MOSCOW - A Russian spacecraft carrying three astronauts from the United States, Britain, and Russia has docked successfully at the International Space Station, and the docking was drawing special attention in Britain.
NASA's live broadcast from the Russian Mission Control showed the Soyuz spacecraft mooring smoothly at the space outpost Tuesday about 61/2 hours after lifting off from Baikonur launchpad in Kazakhstan.
Aboard are Russian Yuri Malenchenko, Timothy Kopra of NASA, and Briton Timothy Peake, representing the European Space Agency.
Malenchenko docked on manual controls after automatic docking was aborted for an unspecified reason.
The trio will spend six months aboard the outpost. Already aboard are Russians Sergey Volkov and Mikhail Korniyenko, along with American Scott Kelly. The latter two have been on the station since March and are on a yearlong mission.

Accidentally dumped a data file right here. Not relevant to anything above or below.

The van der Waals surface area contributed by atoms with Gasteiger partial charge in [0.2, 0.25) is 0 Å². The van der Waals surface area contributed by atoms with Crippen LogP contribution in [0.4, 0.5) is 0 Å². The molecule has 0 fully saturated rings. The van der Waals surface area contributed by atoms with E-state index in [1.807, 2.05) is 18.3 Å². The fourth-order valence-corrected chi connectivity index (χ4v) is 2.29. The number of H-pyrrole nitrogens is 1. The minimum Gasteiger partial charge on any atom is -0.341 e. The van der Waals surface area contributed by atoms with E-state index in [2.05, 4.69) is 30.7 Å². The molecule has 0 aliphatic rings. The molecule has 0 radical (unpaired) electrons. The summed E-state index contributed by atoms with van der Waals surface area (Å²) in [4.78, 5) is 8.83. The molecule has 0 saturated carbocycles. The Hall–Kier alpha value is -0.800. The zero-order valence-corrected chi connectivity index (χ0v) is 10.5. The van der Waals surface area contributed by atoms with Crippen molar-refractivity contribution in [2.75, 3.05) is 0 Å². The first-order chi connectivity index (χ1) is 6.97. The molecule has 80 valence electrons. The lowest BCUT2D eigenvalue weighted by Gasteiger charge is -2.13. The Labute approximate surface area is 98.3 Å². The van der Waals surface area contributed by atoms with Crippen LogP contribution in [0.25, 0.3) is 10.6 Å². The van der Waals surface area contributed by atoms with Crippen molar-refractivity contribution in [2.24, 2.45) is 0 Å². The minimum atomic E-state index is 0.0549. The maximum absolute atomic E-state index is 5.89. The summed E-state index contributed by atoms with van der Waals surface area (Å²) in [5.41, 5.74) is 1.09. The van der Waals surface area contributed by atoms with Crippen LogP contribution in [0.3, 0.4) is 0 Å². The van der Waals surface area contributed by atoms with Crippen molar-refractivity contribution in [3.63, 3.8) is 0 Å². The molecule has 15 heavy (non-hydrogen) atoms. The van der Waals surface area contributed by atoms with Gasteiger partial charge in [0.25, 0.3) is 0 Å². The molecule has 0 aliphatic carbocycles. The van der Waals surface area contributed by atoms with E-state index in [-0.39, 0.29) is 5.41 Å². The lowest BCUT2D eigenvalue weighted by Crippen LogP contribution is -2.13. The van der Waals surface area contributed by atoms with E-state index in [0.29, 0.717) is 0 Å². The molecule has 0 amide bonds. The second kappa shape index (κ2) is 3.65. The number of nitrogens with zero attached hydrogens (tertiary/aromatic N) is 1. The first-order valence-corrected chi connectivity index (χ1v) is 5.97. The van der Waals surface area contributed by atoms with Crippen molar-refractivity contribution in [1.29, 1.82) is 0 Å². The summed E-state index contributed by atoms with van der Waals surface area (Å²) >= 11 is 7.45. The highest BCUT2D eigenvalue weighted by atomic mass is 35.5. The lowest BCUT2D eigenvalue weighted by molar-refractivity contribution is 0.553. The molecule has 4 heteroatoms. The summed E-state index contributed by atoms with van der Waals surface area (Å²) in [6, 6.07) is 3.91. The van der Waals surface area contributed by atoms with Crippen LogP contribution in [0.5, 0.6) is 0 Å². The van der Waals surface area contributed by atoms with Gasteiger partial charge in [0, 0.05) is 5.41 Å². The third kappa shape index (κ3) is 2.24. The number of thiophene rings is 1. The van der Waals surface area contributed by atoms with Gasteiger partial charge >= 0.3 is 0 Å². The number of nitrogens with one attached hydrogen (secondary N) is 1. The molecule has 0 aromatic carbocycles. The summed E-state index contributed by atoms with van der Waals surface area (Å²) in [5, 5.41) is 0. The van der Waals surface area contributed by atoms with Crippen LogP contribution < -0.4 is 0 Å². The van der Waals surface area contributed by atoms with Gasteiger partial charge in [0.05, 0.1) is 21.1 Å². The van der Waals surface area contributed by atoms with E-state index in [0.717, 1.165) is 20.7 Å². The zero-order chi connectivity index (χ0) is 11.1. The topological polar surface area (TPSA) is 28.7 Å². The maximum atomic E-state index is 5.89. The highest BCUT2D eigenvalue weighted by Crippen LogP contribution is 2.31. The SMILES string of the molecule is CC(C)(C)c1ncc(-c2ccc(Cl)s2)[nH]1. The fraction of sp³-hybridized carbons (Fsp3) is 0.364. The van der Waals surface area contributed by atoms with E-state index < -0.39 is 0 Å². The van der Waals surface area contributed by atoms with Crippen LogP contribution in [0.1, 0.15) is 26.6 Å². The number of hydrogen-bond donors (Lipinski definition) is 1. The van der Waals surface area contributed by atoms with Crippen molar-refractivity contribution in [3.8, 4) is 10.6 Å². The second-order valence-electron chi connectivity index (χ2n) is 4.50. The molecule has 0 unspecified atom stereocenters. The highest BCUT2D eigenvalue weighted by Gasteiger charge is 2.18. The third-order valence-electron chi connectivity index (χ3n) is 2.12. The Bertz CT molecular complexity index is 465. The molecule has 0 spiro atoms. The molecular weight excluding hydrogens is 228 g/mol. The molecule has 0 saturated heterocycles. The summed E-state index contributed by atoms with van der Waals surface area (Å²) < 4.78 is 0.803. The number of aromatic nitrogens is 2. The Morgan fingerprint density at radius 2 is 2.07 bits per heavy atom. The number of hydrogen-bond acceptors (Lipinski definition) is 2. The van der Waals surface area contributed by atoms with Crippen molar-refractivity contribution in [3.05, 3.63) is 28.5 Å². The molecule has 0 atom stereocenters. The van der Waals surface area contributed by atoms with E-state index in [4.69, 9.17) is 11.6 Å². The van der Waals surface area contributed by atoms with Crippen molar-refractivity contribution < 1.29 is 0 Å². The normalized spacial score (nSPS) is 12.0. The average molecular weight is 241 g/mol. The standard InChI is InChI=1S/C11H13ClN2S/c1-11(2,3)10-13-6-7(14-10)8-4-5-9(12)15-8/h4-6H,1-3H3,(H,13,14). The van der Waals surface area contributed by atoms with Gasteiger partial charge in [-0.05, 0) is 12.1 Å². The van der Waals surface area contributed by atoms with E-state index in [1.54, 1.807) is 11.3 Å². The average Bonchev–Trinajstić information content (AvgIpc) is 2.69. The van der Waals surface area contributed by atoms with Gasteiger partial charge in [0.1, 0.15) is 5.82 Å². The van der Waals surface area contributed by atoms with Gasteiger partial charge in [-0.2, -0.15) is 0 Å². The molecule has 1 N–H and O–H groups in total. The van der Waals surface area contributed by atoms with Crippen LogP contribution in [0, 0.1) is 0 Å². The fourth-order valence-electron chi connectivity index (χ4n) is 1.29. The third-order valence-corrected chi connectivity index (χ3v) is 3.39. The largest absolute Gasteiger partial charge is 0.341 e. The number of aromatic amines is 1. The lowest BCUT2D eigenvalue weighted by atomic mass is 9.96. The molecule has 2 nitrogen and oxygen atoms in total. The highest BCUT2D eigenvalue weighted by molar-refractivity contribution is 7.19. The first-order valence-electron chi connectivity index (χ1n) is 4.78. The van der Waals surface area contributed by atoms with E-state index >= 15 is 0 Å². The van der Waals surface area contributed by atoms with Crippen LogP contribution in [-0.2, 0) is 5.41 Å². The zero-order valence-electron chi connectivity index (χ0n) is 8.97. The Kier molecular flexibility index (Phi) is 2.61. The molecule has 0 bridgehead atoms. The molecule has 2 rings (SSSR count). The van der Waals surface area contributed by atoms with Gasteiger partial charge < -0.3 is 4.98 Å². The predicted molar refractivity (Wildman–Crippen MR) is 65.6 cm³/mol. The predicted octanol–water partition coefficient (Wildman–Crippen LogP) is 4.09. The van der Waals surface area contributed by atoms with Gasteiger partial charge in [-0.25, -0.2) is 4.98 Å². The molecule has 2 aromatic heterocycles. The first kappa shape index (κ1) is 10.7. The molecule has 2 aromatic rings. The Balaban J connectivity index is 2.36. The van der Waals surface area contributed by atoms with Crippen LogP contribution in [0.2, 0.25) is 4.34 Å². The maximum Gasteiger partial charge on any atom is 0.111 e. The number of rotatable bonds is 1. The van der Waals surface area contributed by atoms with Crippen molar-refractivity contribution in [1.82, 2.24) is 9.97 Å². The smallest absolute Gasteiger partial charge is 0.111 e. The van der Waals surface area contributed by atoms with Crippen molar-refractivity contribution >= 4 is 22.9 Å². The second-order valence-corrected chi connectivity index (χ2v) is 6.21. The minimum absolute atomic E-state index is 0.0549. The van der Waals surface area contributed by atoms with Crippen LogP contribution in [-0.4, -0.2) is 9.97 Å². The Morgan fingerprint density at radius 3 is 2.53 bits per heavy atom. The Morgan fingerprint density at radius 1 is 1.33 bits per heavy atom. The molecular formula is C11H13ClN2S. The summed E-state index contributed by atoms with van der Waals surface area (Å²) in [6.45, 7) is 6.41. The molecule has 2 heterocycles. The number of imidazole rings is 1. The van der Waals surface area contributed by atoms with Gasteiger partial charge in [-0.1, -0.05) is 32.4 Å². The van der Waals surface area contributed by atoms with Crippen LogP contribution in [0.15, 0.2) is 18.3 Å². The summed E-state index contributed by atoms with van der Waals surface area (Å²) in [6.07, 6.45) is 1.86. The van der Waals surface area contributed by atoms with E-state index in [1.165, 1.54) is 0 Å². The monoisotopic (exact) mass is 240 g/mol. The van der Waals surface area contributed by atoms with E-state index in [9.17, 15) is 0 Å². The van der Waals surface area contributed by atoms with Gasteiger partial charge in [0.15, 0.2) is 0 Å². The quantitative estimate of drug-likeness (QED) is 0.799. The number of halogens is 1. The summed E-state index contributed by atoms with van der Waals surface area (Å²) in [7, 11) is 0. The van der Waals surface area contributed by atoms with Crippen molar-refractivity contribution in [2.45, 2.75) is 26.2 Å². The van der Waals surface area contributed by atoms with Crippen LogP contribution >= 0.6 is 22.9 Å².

The launch went off with no reported problems and the capsule entered orbit about nine minutes after liftoff, at an altitude of about 125 miles.
The mission has special resonance in Britain, which is experiencing a surge of space mania thanks to its first official astronaut.
Peake, 43, a former army helicopter pilot, is not the first Briton in space. Helen Sharman visited Russia's Mir station in 1991 on a privately backed mission, and several British-born American citizens flew with NASA's shuttle program.
Peake is Britain's first publicly funded British astronaut and the first Briton to visit the International Space Station.
After decades of declining to invest in human space flight, the government has been raising Britain's space aspirations. Peake's voyage has helped millions of Britons rediscover an excited interest in outer space.
Aboard the space station, Peake will conduct experiments on how the human body reacts in space.
And in a distinctly British contribution, he will try out a new tea-making process that lets him remove the teabag from the drink pouches used in zero gravity.